If plankton or diatomaceous material from fresh water sources are used, no salt or any other salinity results in the finished material.
The claims and the specification describe the invention presented and the terms that are employed in the claims draw their meaning from the use of such terms in the specification. The same terms employed in the prior art may be broader in meaning than specifically employed herein. Whenever there is a question between the broader definition of such terms used in the prior art and the more specific use of the terms herein, the more specific meaning is meant.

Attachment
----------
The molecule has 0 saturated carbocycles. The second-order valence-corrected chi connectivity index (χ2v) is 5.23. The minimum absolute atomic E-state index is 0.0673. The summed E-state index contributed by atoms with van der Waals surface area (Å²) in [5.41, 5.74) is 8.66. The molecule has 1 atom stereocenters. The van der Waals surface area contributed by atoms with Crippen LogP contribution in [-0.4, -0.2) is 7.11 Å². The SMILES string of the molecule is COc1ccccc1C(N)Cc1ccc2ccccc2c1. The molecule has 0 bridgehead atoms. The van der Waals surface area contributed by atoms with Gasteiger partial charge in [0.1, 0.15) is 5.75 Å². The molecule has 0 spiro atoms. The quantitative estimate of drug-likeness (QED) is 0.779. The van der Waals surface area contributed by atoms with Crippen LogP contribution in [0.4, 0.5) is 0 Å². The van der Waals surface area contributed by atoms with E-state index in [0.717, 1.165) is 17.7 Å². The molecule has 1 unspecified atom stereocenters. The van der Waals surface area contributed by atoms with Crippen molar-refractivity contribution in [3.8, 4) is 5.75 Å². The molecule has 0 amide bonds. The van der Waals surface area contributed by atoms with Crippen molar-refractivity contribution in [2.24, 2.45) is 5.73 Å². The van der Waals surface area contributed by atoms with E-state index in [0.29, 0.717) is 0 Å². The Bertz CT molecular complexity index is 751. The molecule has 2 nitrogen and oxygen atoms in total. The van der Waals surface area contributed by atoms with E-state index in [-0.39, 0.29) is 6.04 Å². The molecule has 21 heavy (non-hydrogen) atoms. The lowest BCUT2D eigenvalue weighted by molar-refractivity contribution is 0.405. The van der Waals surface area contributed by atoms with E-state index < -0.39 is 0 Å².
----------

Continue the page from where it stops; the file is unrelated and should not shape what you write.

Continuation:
While the invention has been described with a certain degree of particularity, it is manifest that many changes may be made in the details of construction and the arrangement of components without departing from the spirit and scope of this disclosure. It is understood that the invention is not limited to the embodiments set forth herein for purposes of exemplification, but is to be limited only by the scope of the attached claim or claims, including the full range of equivalency to which each element thereof is entitled.